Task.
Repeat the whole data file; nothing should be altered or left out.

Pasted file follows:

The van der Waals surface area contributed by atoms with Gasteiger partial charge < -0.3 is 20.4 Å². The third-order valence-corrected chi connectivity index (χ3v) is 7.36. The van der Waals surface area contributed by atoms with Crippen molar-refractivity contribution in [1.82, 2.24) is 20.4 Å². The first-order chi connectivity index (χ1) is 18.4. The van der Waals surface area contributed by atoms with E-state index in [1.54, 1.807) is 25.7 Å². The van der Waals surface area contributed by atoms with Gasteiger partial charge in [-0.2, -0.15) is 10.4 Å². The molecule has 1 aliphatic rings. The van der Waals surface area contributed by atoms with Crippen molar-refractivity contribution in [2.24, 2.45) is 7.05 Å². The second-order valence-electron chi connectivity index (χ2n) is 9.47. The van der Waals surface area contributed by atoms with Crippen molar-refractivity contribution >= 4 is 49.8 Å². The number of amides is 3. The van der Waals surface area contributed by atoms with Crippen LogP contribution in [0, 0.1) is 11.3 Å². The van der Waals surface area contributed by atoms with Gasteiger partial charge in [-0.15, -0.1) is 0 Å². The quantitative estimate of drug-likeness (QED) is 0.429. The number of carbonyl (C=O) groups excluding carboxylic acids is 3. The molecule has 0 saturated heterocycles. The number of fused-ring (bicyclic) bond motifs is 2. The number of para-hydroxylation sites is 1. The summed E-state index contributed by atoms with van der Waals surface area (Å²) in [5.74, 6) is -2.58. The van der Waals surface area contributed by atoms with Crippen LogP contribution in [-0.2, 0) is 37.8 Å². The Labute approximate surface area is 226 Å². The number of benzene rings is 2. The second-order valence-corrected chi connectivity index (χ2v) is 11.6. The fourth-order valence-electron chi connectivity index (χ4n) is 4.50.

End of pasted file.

The van der Waals surface area contributed by atoms with Gasteiger partial charge < -0.3 is 20.4 Å². The third-order valence-corrected chi connectivity index (χ3v) is 7.36. The van der Waals surface area contributed by atoms with Crippen molar-refractivity contribution in [1.82, 2.24) is 20.4 Å². The first-order chi connectivity index (χ1) is 18.4. The van der Waals surface area contributed by atoms with E-state index in [1.54, 1.807) is 25.7 Å². The van der Waals surface area contributed by atoms with Gasteiger partial charge in [-0.2, -0.15) is 10.4 Å². The molecule has 1 aliphatic rings. The van der Waals surface area contributed by atoms with Crippen molar-refractivity contribution in [2.24, 2.45) is 7.05 Å². The second-order valence-electron chi connectivity index (χ2n) is 9.47. The van der Waals surface area contributed by atoms with Crippen molar-refractivity contribution >= 4 is 49.8 Å². The number of amides is 3. The van der Waals surface area contributed by atoms with Crippen LogP contribution in [0, 0.1) is 11.3 Å². The van der Waals surface area contributed by atoms with Gasteiger partial charge in [-0.15, -0.1) is 0 Å². The quantitative estimate of drug-likeness (QED) is 0.429. The number of carbonyl (C=O) groups excluding carboxylic acids is 3. The molecule has 0 saturated heterocycles. The number of fused-ring (bicyclic) bond motifs is 2. The number of para-hydroxylation sites is 1. The summed E-state index contributed by atoms with van der Waals surface area (Å²) in [5.74, 6) is -2.58. The van der Waals surface area contributed by atoms with Crippen LogP contribution in [-0.2, 0) is 37.8 Å². The Labute approximate surface area is 226 Å². The number of benzene rings is 2. The second-order valence-corrected chi connectivity index (χ2v) is 11.6. The fourth-order valence-electron chi connectivity index (χ4n) is 4.50.